The packet world uses a similar system with “IP Addresses” indicating an Internet Service Provider (ISP) with an IP Address range, and individual addresses assigned to computers and attached networks based on the IP addresses allocated to that ISP.
That is where the similarity ends. An IP address is really only a way to bind a person or application to a location, and that location may be temporary. This means every time you connect your computer to your home dial-up line, a cable Internet connection, and wireless hotspot – regardless of where you connect yourself to the Internet, the only significant factor is who you are when you log into the network.
Thus you can collect email from virtually any terminal in the world – the email program only cares that you can pass a login with User ID and password. Yahoo’s Instant Messenger only cares you login with a Yahoo ID and password, it does not care which computer you use when logging in, or what your location, ISP, or IP address is, other than to acknowledge your current location or presence.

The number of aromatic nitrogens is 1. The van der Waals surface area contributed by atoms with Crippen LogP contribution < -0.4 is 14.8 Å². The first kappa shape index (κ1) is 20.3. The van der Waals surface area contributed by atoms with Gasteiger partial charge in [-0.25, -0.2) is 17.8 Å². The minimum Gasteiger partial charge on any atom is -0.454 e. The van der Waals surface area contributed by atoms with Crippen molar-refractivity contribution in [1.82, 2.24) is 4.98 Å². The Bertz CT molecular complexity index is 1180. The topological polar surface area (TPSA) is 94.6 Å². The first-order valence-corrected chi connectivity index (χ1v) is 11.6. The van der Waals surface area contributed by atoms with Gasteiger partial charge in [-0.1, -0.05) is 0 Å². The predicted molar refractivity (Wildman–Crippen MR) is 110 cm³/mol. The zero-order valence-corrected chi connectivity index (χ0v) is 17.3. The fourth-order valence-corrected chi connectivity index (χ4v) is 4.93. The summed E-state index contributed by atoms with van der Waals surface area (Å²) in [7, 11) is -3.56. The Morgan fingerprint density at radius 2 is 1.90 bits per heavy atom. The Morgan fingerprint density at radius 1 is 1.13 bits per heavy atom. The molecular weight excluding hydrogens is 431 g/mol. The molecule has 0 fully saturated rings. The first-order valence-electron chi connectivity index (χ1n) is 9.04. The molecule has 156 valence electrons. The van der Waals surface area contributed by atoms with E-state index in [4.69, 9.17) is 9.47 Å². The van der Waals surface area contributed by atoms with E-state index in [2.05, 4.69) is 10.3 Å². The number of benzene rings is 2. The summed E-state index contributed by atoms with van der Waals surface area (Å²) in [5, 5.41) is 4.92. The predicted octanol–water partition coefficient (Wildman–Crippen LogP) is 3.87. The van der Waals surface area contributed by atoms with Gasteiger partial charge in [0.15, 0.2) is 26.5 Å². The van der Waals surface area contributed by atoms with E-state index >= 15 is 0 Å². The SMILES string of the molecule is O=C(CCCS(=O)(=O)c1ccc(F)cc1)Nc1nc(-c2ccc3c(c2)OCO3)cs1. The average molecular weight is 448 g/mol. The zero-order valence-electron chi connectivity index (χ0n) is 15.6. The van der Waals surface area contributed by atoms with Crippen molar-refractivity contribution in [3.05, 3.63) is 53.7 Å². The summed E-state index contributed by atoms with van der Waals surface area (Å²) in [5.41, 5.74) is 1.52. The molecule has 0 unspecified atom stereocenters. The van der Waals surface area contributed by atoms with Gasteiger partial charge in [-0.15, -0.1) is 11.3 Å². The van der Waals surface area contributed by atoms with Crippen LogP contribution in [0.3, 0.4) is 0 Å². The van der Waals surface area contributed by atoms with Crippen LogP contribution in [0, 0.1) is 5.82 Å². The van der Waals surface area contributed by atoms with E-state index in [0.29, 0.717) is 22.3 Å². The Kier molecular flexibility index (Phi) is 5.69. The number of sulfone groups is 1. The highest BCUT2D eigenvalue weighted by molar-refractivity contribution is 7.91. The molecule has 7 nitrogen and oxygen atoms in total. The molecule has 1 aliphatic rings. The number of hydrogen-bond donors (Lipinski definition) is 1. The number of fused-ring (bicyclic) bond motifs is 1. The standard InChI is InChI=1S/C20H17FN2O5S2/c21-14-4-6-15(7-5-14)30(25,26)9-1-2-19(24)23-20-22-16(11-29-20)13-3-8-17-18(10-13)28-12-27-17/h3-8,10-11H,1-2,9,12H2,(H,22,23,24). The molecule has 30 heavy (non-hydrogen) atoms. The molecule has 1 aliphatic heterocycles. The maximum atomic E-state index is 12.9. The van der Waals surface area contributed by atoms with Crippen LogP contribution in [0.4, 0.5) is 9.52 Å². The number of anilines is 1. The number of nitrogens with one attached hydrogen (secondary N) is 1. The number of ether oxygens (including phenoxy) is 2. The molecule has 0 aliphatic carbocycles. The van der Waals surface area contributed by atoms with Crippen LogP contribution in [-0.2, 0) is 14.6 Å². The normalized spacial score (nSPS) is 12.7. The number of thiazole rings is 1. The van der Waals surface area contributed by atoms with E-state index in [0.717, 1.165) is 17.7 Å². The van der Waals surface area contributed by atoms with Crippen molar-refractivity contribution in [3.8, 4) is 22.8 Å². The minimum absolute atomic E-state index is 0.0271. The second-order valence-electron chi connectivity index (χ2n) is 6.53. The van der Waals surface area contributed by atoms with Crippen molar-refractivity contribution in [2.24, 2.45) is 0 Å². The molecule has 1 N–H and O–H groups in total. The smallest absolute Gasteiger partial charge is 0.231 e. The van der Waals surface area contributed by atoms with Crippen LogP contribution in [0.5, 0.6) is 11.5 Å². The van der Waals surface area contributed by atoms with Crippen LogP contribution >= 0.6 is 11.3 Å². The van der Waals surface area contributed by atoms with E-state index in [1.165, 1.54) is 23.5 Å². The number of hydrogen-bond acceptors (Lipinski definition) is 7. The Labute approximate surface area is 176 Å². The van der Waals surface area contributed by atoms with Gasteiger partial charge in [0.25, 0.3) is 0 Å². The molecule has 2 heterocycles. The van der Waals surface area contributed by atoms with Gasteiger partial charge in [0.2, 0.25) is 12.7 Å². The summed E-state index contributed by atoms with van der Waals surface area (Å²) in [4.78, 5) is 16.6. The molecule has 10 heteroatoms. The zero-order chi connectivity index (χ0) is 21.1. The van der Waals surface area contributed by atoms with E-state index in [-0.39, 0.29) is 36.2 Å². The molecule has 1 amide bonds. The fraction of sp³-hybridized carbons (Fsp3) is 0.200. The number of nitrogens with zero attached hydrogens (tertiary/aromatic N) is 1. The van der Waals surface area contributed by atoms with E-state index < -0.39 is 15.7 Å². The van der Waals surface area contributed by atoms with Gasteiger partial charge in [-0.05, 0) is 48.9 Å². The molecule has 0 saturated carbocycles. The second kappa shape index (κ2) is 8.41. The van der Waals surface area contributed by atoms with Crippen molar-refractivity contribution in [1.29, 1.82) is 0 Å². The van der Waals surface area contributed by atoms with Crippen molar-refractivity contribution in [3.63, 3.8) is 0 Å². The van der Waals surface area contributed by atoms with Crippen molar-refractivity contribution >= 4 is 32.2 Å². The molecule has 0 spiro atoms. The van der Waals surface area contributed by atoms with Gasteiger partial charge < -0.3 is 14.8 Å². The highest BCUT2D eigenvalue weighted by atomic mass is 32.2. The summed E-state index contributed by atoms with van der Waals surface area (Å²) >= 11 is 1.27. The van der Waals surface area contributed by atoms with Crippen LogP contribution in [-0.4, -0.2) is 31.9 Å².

If you understand that telephone and voice can be represented by conversion to a digital signal, you can also understand the voice or audio can be chopped up or segmented into packets. The Internet itself is a packet technology, and is very well suited to transporting packets from any location to another location it can identify with an IP address. Every application creating a packet has a source IP address (SIP), as does every destination (destination IP address – DIP).
Your application service is designed to be “presence aware,” knowing who among your community is available for real time communications, or if not real time communications for “store and forward” communication (like a voicemail message). The communications application will then direct your communication packets from your SIP to the DIP, your other party’s application will decode the voice packet into an audio signal, and voila’ – you have a conversation.